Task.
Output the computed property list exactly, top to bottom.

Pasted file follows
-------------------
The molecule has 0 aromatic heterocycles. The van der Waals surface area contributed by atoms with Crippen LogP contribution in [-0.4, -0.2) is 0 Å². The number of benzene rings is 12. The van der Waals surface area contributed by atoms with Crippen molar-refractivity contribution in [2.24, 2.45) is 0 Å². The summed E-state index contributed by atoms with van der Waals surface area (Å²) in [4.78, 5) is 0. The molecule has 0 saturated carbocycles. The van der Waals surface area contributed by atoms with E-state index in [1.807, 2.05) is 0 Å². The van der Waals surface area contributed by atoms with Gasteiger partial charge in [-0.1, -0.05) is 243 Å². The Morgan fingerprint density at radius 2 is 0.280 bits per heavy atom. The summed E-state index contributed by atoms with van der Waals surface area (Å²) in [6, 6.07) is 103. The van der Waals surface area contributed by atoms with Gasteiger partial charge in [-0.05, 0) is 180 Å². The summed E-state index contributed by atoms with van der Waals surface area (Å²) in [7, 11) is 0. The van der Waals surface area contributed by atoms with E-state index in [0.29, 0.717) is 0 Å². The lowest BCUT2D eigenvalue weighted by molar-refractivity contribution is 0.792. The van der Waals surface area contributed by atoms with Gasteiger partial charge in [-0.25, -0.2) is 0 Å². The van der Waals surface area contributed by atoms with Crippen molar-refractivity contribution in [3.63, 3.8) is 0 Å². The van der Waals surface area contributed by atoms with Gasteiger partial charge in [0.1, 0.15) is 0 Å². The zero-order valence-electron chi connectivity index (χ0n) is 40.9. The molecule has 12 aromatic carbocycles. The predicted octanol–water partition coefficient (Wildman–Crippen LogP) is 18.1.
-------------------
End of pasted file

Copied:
The molecule has 0 aromatic heterocycles. The van der Waals surface area contributed by atoms with Crippen LogP contribution in [-0.4, -0.2) is 0 Å². The number of benzene rings is 12. The van der Waals surface area contributed by atoms with Crippen molar-refractivity contribution in [2.24, 2.45) is 0 Å². The summed E-state index contributed by atoms with van der Waals surface area (Å²) in [4.78, 5) is 0. The molecule has 0 saturated carbocycles. The van der Waals surface area contributed by atoms with E-state index in [1.807, 2.05) is 0 Å². The van der Waals surface area contributed by atoms with Gasteiger partial charge in [-0.1, -0.05) is 243 Å². The Morgan fingerprint density at radius 2 is 0.280 bits per heavy atom. The summed E-state index contributed by atoms with van der Waals surface area (Å²) in [6, 6.07) is 103. The van der Waals surface area contributed by atoms with Gasteiger partial charge in [-0.05, 0) is 180 Å². The summed E-state index contributed by atoms with van der Waals surface area (Å²) in [7, 11) is 0. The van der Waals surface area contributed by atoms with E-state index in [0.29, 0.717) is 0 Å². The lowest BCUT2D eigenvalue weighted by molar-refractivity contribution is 0.792. The van der Waals surface area contributed by atoms with Gasteiger partial charge in [-0.25, -0.2) is 0 Å². The van der Waals surface area contributed by atoms with Crippen molar-refractivity contribution in [3.63, 3.8) is 0 Å². The van der Waals surface area contributed by atoms with Gasteiger partial charge in [0.1, 0.15) is 0 Å². The zero-order valence-electron chi connectivity index (χ0n) is 40.9. The molecule has 12 aromatic carbocycles. The predicted octanol–water partition coefficient (Wildman–Crippen LogP) is 18.1.